The Washington Post

Alexandria council candidate quits race; ex-vice mayor resigns from Democratic committee

This post has been updated.

While Virginians interested in Super Tuesday events were watching the Republican presidential primary, the Alexandria City Council races were blowing up.

Most interesting, however, was his endorsement of a Democrat, Sean Holihan, one of 13 Democrats trying for one of the six council seats. Gordon’s letter of resignation to the Alexandria Republican City Committee took a major swipe at one of the two incumbent Republicans on the council, Alicia Hughes.

“The true purpose of this resignation however is in protest to ARCC’s continued support of Alicia Hughes, who (and this is entirely my opinion and in no way representative of any attempt to provide fact) is so morally and ethically challenged, whose character is so questionable, is unfit to hold office in our City,” he wrote.

Over on the Democratic side of politics, former vice mayor Andrew Macdonald, who co-founded the anti-waterfront redevelopment group, has resigned from the Alexandria Democratic Committee after a series of pointed e-mails between the committee chairman and himself.

Since the Democrats on the City Council passed the waterfront plan in January, Macdonald has escalated his rhetoric that it’s time for a change. After Democratic chairman Dak Hardwick heard about Macdonald’s appearance before the Republicans, he wrote Madconald an e-mail noting that some other members of the group were unhappy and suggesting Macdonald reconsider his membership.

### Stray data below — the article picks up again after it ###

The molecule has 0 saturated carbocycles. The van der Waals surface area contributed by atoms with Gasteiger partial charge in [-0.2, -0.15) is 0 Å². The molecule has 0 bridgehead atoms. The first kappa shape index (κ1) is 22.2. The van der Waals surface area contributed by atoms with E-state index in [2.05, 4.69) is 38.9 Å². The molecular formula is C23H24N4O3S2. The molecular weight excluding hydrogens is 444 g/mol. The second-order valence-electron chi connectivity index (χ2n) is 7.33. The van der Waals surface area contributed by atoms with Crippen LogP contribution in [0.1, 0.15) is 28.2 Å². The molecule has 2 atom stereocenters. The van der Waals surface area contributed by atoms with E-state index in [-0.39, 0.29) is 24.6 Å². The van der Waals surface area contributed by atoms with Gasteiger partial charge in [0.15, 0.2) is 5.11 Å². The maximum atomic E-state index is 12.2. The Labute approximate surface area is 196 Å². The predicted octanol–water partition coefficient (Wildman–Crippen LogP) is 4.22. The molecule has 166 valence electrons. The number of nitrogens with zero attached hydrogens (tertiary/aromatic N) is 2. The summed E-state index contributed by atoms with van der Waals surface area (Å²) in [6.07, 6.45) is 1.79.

Macdonald took that as a threat to begin formal proceedings to remove him, so he resigned.

“I think that’s only fair if I decide to run as an independent that I resign,” he said, promising to declare by May 1. “I really don’t want to be part of that [Democratic] machine.”

Hardwick said Macdonald was simply doing damage control. “You don’t have to be a member of our committee to run as a Democrat,” Hardwick said. “But I want people in my committee to be dedicated to advancing the causes of my party, not the Republican Party.”

Hardwick was talking about Macdonald last week when he said in a tweet: “Always disappointed (and quite suspicious) of folks who sacrifice core values for political expediency. Voters see right through that stuff.”

Hardwick also said Macdonald, who lost a 2000 council race as an independent, then won a 2003 council race as a Democrat, was simply afraid to face incumbent Mayor William D. Euille, a Democrat, in the primary. Macdonald resigned halfway through his term and became a lightning rod during the year-long waterfront controversy.

Macdonald agreed that he would rather face Euille in a general election than a primary. “I don’t think that would be a fair contest,” he said.

All six seats on the council, as well the mayor’s job, are up for election this fall. Vice Mayor Kerry Donley (D) and member Rob Krupicka (D) are the only ones who have said they are not running for reelection.

UPDATE: Hardwick sent an email to the Democratic committee Wednesday morning which said Macdonald may have talked tothe media, but he hasn’t yet officially resigned to the committee.

“Rather than take the steps necessary to resign from the ADC because of his recent actions, Mr. Macdonald has chosen to try and score political points over this situation, even though he opted to renew his ADC membership in December and then attended a Alexandria Republican City Committee meeting seeking their support. That is simply unacceptable and it appears Mr. Macdonald is only seeking the path of least resistance to the general election ballot,” Hardwick wrote.

Patricia Sullivan covers government, politics and other regional issues in Arlington County and Alexandria. She worked in Illinois, Florida, Montana and California before joining the Post in November 2001.


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